The Letter opens one month from today. Next week Commentary runs an essay by me called “A Critic Takes a Bow.” This is the first paragraph:
On July 25, I expect to step from the wings of an opera house perched atop a 6,900-foot-high mesa in New Mexico, walk to center stage, look out at two thousand people and take the first curtain call of my adult life. The occasion will be the premiere of The Letter, an opera by the composer Paul Moravec that is based on W. Somerset Maugham’s 1927 play of the same name and for which I have written the words. If all goes well, the members of the audience will be cheering by the time that Paul and I appear on stage. If not, my career as an opera librettist will come to an abrupt and inglorious end.
And how do I feel about this fast-approaching set of mutually exclusive alternatives? Pretty good, actually, though I’m sure it helps that I’m too busy to think about it very much. Not so Paul, who is spending the week going through the orchestral parts of The Letter in search of microscopic mistakes. I ran into him at the gym on Monday and asked how he was feeling. “I’m still having a lot of dreams about the opera,” he replied, “but they’re not as bad as they used to be.” On Tuesday the two of us dined together–it’ll be the last time we see one another until we meet in Santa Fe–and drew up a list of the ten funniest movies ever made. (We agreed on His Girl Friday, The In-Laws, Some Like It Hot, This Is Spinal Tap, and Tootsie.) Next to nothing was said about The Letter.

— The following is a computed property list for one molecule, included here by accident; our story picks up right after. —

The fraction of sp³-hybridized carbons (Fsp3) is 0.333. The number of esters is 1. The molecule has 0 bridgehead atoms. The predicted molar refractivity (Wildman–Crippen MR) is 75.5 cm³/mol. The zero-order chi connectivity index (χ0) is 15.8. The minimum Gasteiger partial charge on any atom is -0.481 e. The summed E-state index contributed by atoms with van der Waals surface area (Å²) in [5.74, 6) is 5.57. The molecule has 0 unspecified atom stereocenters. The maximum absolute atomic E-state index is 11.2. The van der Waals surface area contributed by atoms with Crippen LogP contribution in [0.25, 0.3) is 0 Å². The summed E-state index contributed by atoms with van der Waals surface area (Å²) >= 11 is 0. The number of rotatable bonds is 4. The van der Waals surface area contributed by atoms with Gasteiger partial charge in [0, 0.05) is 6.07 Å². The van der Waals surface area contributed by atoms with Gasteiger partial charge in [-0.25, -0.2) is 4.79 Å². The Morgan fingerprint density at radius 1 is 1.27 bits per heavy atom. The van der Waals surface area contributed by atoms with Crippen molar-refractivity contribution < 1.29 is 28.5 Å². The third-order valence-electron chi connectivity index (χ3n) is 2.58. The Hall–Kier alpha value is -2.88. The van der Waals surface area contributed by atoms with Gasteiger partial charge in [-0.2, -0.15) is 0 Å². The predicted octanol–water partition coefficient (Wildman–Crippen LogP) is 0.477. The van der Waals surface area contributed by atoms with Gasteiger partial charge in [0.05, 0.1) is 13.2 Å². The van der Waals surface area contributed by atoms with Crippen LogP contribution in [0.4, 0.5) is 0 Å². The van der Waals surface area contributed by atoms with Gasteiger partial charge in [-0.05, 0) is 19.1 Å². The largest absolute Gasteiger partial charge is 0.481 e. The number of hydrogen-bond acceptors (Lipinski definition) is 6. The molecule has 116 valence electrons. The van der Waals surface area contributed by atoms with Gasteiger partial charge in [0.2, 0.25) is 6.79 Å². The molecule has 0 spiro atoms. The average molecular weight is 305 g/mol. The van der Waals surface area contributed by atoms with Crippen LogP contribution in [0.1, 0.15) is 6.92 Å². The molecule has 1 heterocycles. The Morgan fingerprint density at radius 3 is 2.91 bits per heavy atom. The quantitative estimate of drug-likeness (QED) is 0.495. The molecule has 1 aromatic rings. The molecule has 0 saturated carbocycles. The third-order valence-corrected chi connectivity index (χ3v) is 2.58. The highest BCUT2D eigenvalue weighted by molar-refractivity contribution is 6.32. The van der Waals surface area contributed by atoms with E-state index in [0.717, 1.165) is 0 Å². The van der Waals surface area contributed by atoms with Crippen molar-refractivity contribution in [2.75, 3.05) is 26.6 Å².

As for me, I haven’t had a single dream about our opera, good, bad, or indifferent, which may or may not bespeak a certain lack of imagination on my part. I know perfectly well that the whole thing could blow up in our faces–but I don’t think it will. No, I’m not sure that it’s going to be a hit. I do, however, feel sure of our craftsmanship, by which I mean that I think The Letter is a solid piece of work. Some people will like it, others won’t, but I expect that everyone in the opening-night audience, critics included, will take what we’ve done seriously and respond accordingly.
And after that…what? I haven’t a clue, nor do I much care, at least for the moment. “Why are you stingy with yourselves?” George Balanchine used to ask his dancers. “Why are you holding back? What are you saving for–for another time? There are no other times. There is only now. Right now.” That’s how I feel about The Letter. For me, the clock stops on July 25.